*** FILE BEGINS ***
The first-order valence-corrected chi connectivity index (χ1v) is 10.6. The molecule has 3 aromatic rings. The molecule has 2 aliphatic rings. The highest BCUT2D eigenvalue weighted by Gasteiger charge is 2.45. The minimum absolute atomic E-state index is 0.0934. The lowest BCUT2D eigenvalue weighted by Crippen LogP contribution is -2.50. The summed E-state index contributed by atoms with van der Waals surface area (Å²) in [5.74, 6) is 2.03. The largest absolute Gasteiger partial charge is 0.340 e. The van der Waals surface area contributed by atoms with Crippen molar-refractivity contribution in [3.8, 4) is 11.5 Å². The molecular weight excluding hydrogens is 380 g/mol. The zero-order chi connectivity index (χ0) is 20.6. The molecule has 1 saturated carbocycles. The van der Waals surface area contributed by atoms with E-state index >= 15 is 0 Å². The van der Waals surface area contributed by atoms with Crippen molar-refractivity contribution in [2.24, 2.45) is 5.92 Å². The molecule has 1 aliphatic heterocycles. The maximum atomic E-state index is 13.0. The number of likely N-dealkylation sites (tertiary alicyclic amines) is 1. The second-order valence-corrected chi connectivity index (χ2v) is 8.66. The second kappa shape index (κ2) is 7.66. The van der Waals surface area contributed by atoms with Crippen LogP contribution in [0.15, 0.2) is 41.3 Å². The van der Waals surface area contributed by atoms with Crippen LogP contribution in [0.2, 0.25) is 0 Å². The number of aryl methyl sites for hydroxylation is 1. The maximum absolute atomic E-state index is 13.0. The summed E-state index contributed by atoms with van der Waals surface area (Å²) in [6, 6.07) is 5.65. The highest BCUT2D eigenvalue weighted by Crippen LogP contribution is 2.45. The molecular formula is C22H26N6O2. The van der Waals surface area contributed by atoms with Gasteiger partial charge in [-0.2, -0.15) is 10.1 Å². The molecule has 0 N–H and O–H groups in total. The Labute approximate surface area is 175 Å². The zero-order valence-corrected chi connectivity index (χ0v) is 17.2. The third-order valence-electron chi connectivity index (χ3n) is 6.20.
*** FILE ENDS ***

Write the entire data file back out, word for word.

The first-order valence-corrected chi connectivity index (χ1v) is 10.6. The molecule has 3 aromatic rings. The molecule has 2 aliphatic rings. The highest BCUT2D eigenvalue weighted by Gasteiger charge is 2.45. The minimum absolute atomic E-state index is 0.0934. The lowest BCUT2D eigenvalue weighted by Crippen LogP contribution is -2.50. The summed E-state index contributed by atoms with van der Waals surface area (Å²) in [5.74, 6) is 2.03. The largest absolute Gasteiger partial charge is 0.340 e. The van der Waals surface area contributed by atoms with Crippen molar-refractivity contribution in [3.8, 4) is 11.5 Å². The molecular weight excluding hydrogens is 380 g/mol. The zero-order chi connectivity index (χ0) is 20.6. The molecule has 1 saturated carbocycles. The van der Waals surface area contributed by atoms with E-state index >= 15 is 0 Å². The van der Waals surface area contributed by atoms with Crippen molar-refractivity contribution in [2.24, 2.45) is 5.92 Å². The molecule has 1 aliphatic heterocycles. The maximum atomic E-state index is 13.0. The number of likely N-dealkylation sites (tertiary alicyclic amines) is 1. The second-order valence-corrected chi connectivity index (χ2v) is 8.66. The second kappa shape index (κ2) is 7.66. The van der Waals surface area contributed by atoms with Crippen LogP contribution in [0.15, 0.2) is 41.3 Å². The van der Waals surface area contributed by atoms with Crippen LogP contribution in [0.2, 0.25) is 0 Å². The number of aryl methyl sites for hydroxylation is 1. The maximum absolute atomic E-state index is 13.0. The summed E-state index contributed by atoms with van der Waals surface area (Å²) in [6, 6.07) is 5.65. The highest BCUT2D eigenvalue weighted by Crippen LogP contribution is 2.45. The molecular formula is C22H26N6O2. The van der Waals surface area contributed by atoms with Gasteiger partial charge in [-0.2, -0.15) is 10.1 Å². The molecule has 0 N–H and O–H groups in total. The Labute approximate surface area is 175 Å². The zero-order valence-corrected chi connectivity index (χ0v) is 17.2. The third-order valence-electron chi connectivity index (χ3n) is 6.20.